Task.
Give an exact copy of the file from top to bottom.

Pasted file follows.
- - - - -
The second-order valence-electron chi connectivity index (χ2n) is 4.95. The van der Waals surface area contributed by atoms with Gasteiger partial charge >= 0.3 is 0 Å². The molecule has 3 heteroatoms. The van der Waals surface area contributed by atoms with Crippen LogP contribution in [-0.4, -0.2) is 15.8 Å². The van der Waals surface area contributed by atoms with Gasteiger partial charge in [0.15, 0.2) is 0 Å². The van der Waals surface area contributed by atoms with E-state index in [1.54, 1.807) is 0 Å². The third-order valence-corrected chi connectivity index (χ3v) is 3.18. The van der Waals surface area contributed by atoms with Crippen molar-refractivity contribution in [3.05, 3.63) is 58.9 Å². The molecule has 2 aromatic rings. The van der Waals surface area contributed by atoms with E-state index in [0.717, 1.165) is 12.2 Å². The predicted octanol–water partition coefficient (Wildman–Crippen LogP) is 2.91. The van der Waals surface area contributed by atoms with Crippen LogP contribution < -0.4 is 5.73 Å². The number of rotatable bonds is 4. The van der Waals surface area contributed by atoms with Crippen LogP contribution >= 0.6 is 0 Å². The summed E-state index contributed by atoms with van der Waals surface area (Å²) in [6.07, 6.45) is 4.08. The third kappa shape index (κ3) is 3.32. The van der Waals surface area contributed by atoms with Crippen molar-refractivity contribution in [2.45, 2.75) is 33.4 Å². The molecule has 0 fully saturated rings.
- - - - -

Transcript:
The second-order valence-electron chi connectivity index (χ2n) is 4.95. The van der Waals surface area contributed by atoms with Gasteiger partial charge >= 0.3 is 0 Å². The molecule has 3 heteroatoms. The van der Waals surface area contributed by atoms with Crippen LogP contribution in [-0.4, -0.2) is 15.8 Å². The van der Waals surface area contributed by atoms with Gasteiger partial charge in [0.15, 0.2) is 0 Å². The van der Waals surface area contributed by atoms with E-state index in [1.54, 1.807) is 0 Å². The third-order valence-corrected chi connectivity index (χ3v) is 3.18. The van der Waals surface area contributed by atoms with Crippen molar-refractivity contribution in [3.05, 3.63) is 58.9 Å². The molecule has 2 aromatic rings. The van der Waals surface area contributed by atoms with E-state index in [0.717, 1.165) is 12.2 Å². The predicted octanol–water partition coefficient (Wildman–Crippen LogP) is 2.91. The van der Waals surface area contributed by atoms with Crippen LogP contribution < -0.4 is 5.73 Å². The number of rotatable bonds is 4. The van der Waals surface area contributed by atoms with Crippen LogP contribution >= 0.6 is 0 Å². The summed E-state index contributed by atoms with van der Waals surface area (Å²) in [6.07, 6.45) is 4.08. The third kappa shape index (κ3) is 3.32. The van der Waals surface area contributed by atoms with Crippen molar-refractivity contribution in [2.45, 2.75) is 33.4 Å². The molecule has 0 fully saturated rings.